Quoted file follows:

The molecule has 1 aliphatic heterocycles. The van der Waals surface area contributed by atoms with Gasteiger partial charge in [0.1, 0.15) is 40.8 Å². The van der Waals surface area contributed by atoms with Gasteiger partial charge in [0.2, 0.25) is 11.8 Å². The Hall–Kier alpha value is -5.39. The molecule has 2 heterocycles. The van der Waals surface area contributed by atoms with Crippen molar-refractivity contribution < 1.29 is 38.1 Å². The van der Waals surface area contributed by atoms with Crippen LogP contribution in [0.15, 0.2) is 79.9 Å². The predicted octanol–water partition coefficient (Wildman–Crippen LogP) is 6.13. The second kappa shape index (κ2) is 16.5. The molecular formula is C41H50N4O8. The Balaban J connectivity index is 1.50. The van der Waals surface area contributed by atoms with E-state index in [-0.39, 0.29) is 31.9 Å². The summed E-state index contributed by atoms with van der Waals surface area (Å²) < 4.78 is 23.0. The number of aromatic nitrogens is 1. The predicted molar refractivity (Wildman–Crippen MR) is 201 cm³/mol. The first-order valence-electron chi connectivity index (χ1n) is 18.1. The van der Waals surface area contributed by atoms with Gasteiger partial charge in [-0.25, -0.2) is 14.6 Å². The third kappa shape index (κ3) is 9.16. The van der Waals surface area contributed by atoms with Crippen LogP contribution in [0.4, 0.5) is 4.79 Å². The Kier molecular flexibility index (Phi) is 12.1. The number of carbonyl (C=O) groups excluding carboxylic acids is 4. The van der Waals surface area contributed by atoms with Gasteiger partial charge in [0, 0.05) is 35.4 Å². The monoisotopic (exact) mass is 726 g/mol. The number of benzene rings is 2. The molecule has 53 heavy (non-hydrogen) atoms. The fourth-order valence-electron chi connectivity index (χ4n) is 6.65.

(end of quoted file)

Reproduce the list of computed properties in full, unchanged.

The molecule has 1 aliphatic heterocycles. The van der Waals surface area contributed by atoms with Gasteiger partial charge in [0.1, 0.15) is 40.8 Å². The van der Waals surface area contributed by atoms with Gasteiger partial charge in [0.2, 0.25) is 11.8 Å². The Hall–Kier alpha value is -5.39. The molecule has 2 heterocycles. The van der Waals surface area contributed by atoms with Crippen molar-refractivity contribution < 1.29 is 38.1 Å². The van der Waals surface area contributed by atoms with Crippen LogP contribution in [0.15, 0.2) is 79.9 Å². The predicted octanol–water partition coefficient (Wildman–Crippen LogP) is 6.13. The second kappa shape index (κ2) is 16.5. The molecular formula is C41H50N4O8. The Balaban J connectivity index is 1.50. The van der Waals surface area contributed by atoms with E-state index in [-0.39, 0.29) is 31.9 Å². The summed E-state index contributed by atoms with van der Waals surface area (Å²) < 4.78 is 23.0. The number of aromatic nitrogens is 1. The predicted molar refractivity (Wildman–Crippen MR) is 201 cm³/mol. The first-order valence-electron chi connectivity index (χ1n) is 18.1. The van der Waals surface area contributed by atoms with Gasteiger partial charge in [-0.25, -0.2) is 14.6 Å². The third kappa shape index (κ3) is 9.16. The van der Waals surface area contributed by atoms with Crippen LogP contribution in [0.4, 0.5) is 4.79 Å². The Kier molecular flexibility index (Phi) is 12.1. The number of carbonyl (C=O) groups excluding carboxylic acids is 4. The van der Waals surface area contributed by atoms with Gasteiger partial charge in [0, 0.05) is 35.4 Å². The monoisotopic (exact) mass is 726 g/mol. The number of benzene rings is 2. The molecule has 53 heavy (non-hydrogen) atoms. The fourth-order valence-electron chi connectivity index (χ4n) is 6.65.